The following year, two new science labs were added. The present rooms 101 and 102 science labs were formally the shop class. The roof on the main building was replaced. Covered walkways to both sides of the stadium were built. The baseball field was also equipped with lights in 1963. The football field recieved a new scoreboard. THe gym floor was refinished at this time.

In 1967 the Cooperative Office Education work-study program began.

In 1968 Warren G. Sevin became principal of Terrebonne High. There were 83 different courses offered at THS at that time.

In 1969-1970, Terrebonne High School was integrated with a portion of the student population of the Southdown High School – an all-black school.

For that year, Terrebonne High School and Houma Junior High School became one school with a single principal and two assistant principals at each building.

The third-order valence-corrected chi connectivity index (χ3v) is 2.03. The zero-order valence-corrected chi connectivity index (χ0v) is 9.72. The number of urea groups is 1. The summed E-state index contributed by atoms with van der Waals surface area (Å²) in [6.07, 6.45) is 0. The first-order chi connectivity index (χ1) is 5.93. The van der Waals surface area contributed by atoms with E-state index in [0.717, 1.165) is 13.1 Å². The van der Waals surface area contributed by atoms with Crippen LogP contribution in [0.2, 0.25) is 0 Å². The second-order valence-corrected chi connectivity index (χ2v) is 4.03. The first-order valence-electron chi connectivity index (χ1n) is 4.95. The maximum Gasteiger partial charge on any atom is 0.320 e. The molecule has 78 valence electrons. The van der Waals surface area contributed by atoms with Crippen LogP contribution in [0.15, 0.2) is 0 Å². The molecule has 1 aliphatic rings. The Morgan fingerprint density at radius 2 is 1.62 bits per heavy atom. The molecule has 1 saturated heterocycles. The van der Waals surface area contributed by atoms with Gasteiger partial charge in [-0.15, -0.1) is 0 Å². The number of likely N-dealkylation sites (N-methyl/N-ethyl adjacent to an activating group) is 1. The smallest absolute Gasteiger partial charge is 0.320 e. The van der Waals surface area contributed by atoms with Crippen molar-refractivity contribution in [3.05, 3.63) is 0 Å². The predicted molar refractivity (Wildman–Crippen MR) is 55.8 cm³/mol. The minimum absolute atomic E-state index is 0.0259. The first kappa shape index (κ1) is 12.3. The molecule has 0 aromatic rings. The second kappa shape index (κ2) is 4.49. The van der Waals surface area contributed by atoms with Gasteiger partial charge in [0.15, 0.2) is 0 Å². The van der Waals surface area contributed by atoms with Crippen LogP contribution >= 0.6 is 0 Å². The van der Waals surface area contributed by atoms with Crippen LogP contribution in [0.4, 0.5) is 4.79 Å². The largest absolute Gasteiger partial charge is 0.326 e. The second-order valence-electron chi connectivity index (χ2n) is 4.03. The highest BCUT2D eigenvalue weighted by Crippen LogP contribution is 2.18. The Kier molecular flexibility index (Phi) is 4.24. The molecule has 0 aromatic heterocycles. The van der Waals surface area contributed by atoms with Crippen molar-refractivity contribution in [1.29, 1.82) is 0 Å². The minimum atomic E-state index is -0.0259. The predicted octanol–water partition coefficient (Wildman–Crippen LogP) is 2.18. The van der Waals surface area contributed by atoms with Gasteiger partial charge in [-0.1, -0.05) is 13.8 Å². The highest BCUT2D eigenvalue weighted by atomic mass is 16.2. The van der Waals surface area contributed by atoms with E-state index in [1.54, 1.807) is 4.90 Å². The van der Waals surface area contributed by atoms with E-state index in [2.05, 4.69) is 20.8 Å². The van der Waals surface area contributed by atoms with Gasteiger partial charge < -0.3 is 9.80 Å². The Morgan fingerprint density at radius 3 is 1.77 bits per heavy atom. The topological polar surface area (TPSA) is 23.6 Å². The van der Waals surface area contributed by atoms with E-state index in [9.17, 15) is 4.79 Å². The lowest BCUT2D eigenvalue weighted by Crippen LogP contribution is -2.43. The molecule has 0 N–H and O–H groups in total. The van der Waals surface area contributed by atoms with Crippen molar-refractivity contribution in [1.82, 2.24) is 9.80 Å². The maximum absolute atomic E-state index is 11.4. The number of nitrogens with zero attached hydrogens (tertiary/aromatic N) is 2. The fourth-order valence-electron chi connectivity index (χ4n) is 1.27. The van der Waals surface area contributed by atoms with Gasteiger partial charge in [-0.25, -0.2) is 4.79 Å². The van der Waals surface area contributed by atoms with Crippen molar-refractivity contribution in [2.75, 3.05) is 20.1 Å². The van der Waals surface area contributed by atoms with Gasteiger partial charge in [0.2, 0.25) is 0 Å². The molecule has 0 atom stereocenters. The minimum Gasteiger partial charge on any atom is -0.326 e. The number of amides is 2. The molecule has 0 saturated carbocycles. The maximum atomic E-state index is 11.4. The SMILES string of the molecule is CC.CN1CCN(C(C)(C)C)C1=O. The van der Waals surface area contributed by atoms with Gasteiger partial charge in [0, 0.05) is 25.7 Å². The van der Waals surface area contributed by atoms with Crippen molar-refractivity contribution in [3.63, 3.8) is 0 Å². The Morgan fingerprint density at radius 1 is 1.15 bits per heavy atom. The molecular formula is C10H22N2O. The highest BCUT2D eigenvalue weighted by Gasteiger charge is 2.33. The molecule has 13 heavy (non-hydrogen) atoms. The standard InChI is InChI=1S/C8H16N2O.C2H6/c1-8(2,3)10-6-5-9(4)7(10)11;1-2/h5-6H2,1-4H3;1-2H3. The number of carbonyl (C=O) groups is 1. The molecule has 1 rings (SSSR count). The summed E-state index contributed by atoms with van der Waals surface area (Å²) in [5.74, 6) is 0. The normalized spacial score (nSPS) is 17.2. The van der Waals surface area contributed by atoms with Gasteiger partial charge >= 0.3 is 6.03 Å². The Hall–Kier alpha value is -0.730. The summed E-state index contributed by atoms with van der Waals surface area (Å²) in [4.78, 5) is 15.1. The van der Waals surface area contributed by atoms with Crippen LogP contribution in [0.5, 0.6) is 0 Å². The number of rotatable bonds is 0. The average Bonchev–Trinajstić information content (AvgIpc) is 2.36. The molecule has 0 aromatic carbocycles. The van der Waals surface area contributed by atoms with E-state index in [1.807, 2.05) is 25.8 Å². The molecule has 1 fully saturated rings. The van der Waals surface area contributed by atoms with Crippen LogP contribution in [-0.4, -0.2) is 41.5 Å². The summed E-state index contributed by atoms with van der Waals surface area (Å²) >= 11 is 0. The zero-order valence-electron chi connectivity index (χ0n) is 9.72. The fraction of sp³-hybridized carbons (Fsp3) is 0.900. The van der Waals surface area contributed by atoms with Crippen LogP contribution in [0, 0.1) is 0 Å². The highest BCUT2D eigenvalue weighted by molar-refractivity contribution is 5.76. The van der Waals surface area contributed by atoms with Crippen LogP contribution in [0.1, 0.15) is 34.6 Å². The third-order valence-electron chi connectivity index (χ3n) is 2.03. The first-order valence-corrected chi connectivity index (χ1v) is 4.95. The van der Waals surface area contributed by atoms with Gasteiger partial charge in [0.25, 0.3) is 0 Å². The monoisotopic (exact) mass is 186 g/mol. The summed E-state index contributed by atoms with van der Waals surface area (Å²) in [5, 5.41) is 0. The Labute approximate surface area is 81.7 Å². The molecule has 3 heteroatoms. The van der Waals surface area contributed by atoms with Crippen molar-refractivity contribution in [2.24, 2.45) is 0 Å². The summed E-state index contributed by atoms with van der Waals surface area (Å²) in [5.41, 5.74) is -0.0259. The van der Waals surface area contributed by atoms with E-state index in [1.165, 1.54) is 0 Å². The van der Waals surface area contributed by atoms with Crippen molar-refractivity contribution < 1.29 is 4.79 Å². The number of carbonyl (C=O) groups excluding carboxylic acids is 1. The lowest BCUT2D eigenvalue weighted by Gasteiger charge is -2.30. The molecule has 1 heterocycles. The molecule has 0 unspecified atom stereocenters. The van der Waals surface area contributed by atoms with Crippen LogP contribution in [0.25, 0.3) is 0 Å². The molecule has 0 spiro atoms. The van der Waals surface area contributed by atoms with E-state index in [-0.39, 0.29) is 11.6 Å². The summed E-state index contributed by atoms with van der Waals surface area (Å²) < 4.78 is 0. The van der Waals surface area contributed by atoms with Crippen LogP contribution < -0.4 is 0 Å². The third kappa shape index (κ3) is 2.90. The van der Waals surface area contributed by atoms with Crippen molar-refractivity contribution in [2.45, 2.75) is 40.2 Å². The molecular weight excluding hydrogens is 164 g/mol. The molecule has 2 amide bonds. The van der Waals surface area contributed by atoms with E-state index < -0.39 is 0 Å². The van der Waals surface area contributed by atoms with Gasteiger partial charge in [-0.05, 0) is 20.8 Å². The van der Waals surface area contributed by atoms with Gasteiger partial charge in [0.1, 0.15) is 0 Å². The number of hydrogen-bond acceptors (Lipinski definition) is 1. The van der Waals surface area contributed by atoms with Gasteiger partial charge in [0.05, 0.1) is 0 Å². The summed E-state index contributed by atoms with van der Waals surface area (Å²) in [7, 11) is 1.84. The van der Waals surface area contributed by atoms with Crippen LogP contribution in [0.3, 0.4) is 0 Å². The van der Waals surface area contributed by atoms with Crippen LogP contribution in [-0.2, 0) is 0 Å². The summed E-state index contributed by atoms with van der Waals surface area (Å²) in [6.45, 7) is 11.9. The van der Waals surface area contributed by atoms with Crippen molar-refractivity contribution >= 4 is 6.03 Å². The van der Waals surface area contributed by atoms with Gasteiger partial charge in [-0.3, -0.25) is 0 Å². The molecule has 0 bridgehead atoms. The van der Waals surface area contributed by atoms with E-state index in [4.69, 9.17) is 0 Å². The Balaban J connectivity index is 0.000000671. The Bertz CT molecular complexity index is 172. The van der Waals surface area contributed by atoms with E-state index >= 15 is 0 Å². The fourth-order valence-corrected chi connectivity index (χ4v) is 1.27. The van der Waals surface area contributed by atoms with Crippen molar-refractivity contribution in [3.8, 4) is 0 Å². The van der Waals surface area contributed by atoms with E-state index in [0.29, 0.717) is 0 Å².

The schools separated the following year as Terrebonne High School Junior Division (grades nine and ten) and Terrebonne High School Senior Division (grades 11 and 12).

1970s

Additional renovations took place in 1971-72. They included replastering, new tile floors in most classrooms, and new venetian blinds. The following year a new baseball field was built behind Southdown School for THS athletics. The seats in the auditorium were refinished that year as well.

As the parish population grew, so did the student population. The largest graduating class was 1972 with 572 seniors. A new school was built in Gray to handled students in the northern portion of the parish. Classes began at H. L. Bourgeois High School on December 3, 1973.

In 1973, a new baseball field was built behind Southdown School. The auditorium seats were also refinished that year.
1977-Present
1970s